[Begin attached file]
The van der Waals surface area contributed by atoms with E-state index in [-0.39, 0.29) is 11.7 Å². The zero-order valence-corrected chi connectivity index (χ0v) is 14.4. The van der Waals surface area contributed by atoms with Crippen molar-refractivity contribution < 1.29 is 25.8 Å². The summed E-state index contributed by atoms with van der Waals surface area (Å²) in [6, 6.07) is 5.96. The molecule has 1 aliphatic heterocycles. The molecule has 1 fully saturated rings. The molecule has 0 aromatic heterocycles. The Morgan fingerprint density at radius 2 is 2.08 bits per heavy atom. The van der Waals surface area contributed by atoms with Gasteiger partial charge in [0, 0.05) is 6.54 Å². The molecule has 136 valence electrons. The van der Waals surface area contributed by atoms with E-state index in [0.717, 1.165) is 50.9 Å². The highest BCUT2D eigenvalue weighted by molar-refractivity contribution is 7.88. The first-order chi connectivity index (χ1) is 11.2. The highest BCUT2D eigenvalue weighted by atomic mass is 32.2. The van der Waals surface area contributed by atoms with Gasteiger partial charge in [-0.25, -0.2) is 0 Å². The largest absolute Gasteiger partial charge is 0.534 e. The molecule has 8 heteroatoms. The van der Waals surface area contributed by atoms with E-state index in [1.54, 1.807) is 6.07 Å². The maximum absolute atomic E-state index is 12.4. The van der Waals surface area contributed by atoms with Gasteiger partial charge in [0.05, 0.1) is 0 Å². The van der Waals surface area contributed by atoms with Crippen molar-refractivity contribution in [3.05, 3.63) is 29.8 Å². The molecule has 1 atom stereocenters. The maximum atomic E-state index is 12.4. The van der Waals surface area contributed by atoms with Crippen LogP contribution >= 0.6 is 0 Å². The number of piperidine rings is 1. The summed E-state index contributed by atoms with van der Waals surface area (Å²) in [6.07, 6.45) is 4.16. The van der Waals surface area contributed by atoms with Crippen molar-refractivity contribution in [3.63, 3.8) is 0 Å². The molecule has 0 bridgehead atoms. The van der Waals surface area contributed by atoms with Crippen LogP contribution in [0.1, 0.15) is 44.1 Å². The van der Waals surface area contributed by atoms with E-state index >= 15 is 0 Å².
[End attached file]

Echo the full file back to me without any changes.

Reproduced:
The van der Waals surface area contributed by atoms with E-state index in [-0.39, 0.29) is 11.7 Å². The zero-order valence-corrected chi connectivity index (χ0v) is 14.4. The van der Waals surface area contributed by atoms with Crippen molar-refractivity contribution < 1.29 is 25.8 Å². The summed E-state index contributed by atoms with van der Waals surface area (Å²) in [6, 6.07) is 5.96. The molecule has 1 aliphatic heterocycles. The molecule has 1 fully saturated rings. The molecule has 0 aromatic heterocycles. The Morgan fingerprint density at radius 2 is 2.08 bits per heavy atom. The van der Waals surface area contributed by atoms with Gasteiger partial charge in [0, 0.05) is 6.54 Å². The molecule has 136 valence electrons. The van der Waals surface area contributed by atoms with E-state index in [0.717, 1.165) is 50.9 Å². The highest BCUT2D eigenvalue weighted by molar-refractivity contribution is 7.88. The first-order chi connectivity index (χ1) is 11.2. The highest BCUT2D eigenvalue weighted by atomic mass is 32.2. The van der Waals surface area contributed by atoms with Gasteiger partial charge in [-0.25, -0.2) is 0 Å². The largest absolute Gasteiger partial charge is 0.534 e. The molecule has 8 heteroatoms. The van der Waals surface area contributed by atoms with E-state index in [1.54, 1.807) is 6.07 Å². The maximum absolute atomic E-state index is 12.4. The van der Waals surface area contributed by atoms with Gasteiger partial charge in [0.05, 0.1) is 0 Å². The van der Waals surface area contributed by atoms with Crippen molar-refractivity contribution in [3.05, 3.63) is 29.8 Å². The molecule has 1 atom stereocenters. The maximum atomic E-state index is 12.4. The van der Waals surface area contributed by atoms with Crippen LogP contribution >= 0.6 is 0 Å². The number of piperidine rings is 1. The summed E-state index contributed by atoms with van der Waals surface area (Å²) in [6.07, 6.45) is 4.16. The van der Waals surface area contributed by atoms with Crippen molar-refractivity contribution in [3.63, 3.8) is 0 Å². The molecule has 0 bridgehead atoms. The van der Waals surface area contributed by atoms with Crippen LogP contribution in [0.1, 0.15) is 44.1 Å². The van der Waals surface area contributed by atoms with E-state index >= 15 is 0 Å².